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Garnishment of Independent Contractor Compensation

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Garnishment of Independent Contractor Compensation

by Jeffrey S. Brinen, Kutner Brinen Garber, P.C.

from Colo Bar Assn Business Law Newsletter February 2014

A Colorado case issued in September, 2013, Idaho Pacific Lumber Company, Inc. v. Celestial Land Company Limited, 2013 COA 136; 2013 Colo. App. LEXIS 1512, addressed the issue of whether compensation owed to an independent contractor constitutes “earnings” under C.R.S. §13-54.5-101(2)(a) for purposes of applying the 75% exemption in §13-54-104(2)(a)(I)(A) to a continuing writ of garnishment. The Court of Appeals reversed the trial court, and held that income paid to an independent contractor for personal services are not earnings that can be exempted from a continuing garnishment.

The issue is what constitutes “earnings” for purposes of determining amounts exempted from collection. §13-54.5-101(2)(a)(I) defines “earnings” as “compensation paid or payable for personal services, whether denominated as wages, salary, commission, or bonus.” However, §13-54.5-101(2)(b) provides that if the writ of garnishment is for a judgment that stems from failing to pay child support, restitution for theft, embezzlement, misappropriation … , “earnings” also include payments to independent contractors, dividends, and taxable distributions from general partnerships, limited partnerships, closely held corporations, or limited liability companies, among a number of other forms of payment.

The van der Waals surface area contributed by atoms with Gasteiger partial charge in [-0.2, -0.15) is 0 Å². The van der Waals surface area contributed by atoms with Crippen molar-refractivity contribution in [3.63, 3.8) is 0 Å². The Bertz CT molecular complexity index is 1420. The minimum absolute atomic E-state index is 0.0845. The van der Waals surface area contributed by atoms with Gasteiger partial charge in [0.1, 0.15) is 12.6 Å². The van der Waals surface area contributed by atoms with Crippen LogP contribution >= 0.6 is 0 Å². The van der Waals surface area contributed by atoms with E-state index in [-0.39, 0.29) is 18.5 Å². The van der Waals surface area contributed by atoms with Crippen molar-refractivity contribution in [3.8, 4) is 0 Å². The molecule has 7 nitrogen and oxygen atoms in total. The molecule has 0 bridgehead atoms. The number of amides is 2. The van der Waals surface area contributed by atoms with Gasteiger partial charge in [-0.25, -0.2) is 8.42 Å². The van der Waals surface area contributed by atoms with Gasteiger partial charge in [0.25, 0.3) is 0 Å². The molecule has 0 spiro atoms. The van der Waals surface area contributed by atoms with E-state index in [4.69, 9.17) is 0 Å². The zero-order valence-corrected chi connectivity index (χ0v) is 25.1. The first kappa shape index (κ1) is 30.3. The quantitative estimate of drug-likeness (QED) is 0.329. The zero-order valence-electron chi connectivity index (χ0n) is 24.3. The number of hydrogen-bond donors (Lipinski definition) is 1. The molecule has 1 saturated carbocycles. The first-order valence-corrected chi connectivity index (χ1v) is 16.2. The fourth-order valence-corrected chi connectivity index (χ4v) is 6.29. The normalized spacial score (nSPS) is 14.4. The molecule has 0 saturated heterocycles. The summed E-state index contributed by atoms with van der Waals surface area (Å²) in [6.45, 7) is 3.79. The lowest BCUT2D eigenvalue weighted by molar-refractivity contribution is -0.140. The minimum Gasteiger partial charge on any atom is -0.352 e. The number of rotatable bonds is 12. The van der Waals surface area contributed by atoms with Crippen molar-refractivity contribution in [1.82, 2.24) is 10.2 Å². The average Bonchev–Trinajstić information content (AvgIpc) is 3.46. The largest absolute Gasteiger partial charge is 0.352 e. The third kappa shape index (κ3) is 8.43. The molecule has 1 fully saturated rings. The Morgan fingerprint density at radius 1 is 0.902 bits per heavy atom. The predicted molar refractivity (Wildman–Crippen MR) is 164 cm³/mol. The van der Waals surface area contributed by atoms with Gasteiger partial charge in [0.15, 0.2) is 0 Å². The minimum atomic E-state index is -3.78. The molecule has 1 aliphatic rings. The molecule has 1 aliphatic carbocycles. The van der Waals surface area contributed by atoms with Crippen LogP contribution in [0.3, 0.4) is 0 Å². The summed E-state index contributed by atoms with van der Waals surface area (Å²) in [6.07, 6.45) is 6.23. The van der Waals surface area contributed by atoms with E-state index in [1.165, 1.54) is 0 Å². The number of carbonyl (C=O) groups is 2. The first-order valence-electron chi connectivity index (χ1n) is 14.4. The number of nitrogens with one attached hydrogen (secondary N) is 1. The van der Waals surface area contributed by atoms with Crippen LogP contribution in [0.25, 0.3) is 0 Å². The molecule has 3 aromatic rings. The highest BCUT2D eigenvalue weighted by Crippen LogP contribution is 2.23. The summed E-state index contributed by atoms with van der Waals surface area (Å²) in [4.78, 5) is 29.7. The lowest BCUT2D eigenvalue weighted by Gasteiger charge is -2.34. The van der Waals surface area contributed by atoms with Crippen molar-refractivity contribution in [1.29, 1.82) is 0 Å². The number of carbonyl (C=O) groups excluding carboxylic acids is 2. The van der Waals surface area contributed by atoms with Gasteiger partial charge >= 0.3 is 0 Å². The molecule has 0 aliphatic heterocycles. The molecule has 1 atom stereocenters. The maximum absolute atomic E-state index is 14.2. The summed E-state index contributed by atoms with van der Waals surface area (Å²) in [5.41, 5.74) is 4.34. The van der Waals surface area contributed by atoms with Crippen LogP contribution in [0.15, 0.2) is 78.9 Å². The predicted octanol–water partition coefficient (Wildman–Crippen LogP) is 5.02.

The Court determined that to interpret the definition of “earnings” in §13-54.5-101(2)(a)(I) to include independent contractors would render “also” superfluous, and to include payments to independent contractors in the definition of earnings in §13-54.5-101(2)(b) would be redundant. Further, the Court stated that “wages, salary, commission, or bonus” generally implies employee/employer relationships, and does not support the inclusion of independent contractors. The Court stated that the policy consideration of incenting an independent contractor to continue working by limiting the garnishment to 25% does not justify disregarding the plain language of the statute.

Based upon the Court’s decision in Idaho Pacific, it appears that if the judgment against the independent contractor had been based upon theft, embezzlement, or any of the other bad acts delineated in §13-54.5-101(2)(b), he would have been entitled to some protection.


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